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Poets Pushing the Limits: Doing a Lot with a Little

A recommended reading list by the author of the new book Limited Verse.

Book Cover Limited Verse

The more constraints one imposes, the more one frees oneself of the chains that shackle the spirit. —Igor Stravinksy

Many writers and artists would take in the quote from famed composer Igor Stravinsky with a certain amount of horror. After all, art is supposed to be about freedom and seeking ways to unleash the imagination, so how can limits and constraints act as an opportunity for creation? Nevertheless, a number of writers have claimed that by imposing restrictions on how they create their literary work, they can in fact unlock hidden potentials and ideas that would have ordinarily gone unexplored.

For my latest poetry collection, Limited Verse, I created a speculative world in which the main character is being forced to only speak and understand New English, a restricted language made up of 850 words (based on the historical and short-lived Basic English). The unnamed protagonist then sets out to translate well-known English poems into this constrained language, as a way to preserve the verses they love and to maintain a link to their old life. What I found through this kind of extreme experimentation is that a great deal of generative possibility lies concealed within a constraint, and that poetry can indeed flourish when only given a limited set of linguistic tools.

In light of the publication of Limited Verse, I thought it would be worthwhile to offer a list and recommendation (though by no means complete) of other books by Canadian poets who chose to abide by strict limitations and yet created innovative and expansive works.


Book Cover The Place of Scraps

The Place of Scraps, by Jordan Abel

In this 2013 collection, Jordan Abel draws from the writings of Marius Barbeau, an ethnologist who studied Indigenous cultures of the Pacific Northwest, including Abel’s own ancestral Nisga’a Nation. For his constraint-based poetry, Abel applies forms of erasure to discover ways of thinking about what really lies behind the words of a man who sought to preserve Indigenous culture, but who ultimately contributed to its diminishment: “the // plentiful / day // already // burned.”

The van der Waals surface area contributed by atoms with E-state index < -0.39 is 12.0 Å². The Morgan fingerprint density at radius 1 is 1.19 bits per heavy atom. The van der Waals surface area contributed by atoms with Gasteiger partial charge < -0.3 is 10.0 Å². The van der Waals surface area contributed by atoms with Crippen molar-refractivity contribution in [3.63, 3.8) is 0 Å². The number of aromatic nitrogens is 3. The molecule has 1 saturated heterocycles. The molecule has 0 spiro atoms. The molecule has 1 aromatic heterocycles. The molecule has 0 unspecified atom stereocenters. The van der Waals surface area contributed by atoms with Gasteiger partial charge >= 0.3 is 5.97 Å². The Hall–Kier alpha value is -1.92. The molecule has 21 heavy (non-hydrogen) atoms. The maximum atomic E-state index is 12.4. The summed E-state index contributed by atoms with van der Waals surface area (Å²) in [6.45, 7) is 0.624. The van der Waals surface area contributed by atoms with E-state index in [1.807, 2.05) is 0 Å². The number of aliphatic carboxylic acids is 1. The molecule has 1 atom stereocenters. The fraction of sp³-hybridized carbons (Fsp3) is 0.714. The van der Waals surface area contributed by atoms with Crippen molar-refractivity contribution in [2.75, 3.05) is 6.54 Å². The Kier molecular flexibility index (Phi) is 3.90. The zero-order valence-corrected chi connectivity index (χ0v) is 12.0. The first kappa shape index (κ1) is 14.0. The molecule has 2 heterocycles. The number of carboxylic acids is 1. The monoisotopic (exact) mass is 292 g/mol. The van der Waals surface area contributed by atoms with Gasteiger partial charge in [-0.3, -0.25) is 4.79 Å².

Book Cover Same Diff

Same Diff, by Donato Mancini

There are a number of different poetic experiments in Donato Mancini’s collection (which was shortlisted for the Griffin Poetry Prize in 2018), but one of the most moving poems limits itself to using only found text of a very specific nature. “Bottom of the Pot” is constructed from fragments of memoirs by those who had been imprisoned during times of war or because of political persecution. In selecting an assortment of sentences that focus on a single aspect of prison life—the soup that prisoners were served for meals—Mancini is able to conjure an entire world of deprivation and incarceration that spans centuries.


Book Cover Poets and Killers

Poets and Killers: A Life in Advertising, by Helen Hajnoczky

We are surrounded by commercial messaging and advertisements every day, and these words of consumerism are determined to shape not only how we spend our money, but also what kind of lives we lead. With Poets and Killers, Hajnoczky constructs a person’s life story built entirely out of phrases and slogans borrowed from print advertising, thus attempting to subversively fashion an individual behind the words that are aimed at commodifying everything they touch.

oems, by Matthew Tomkinson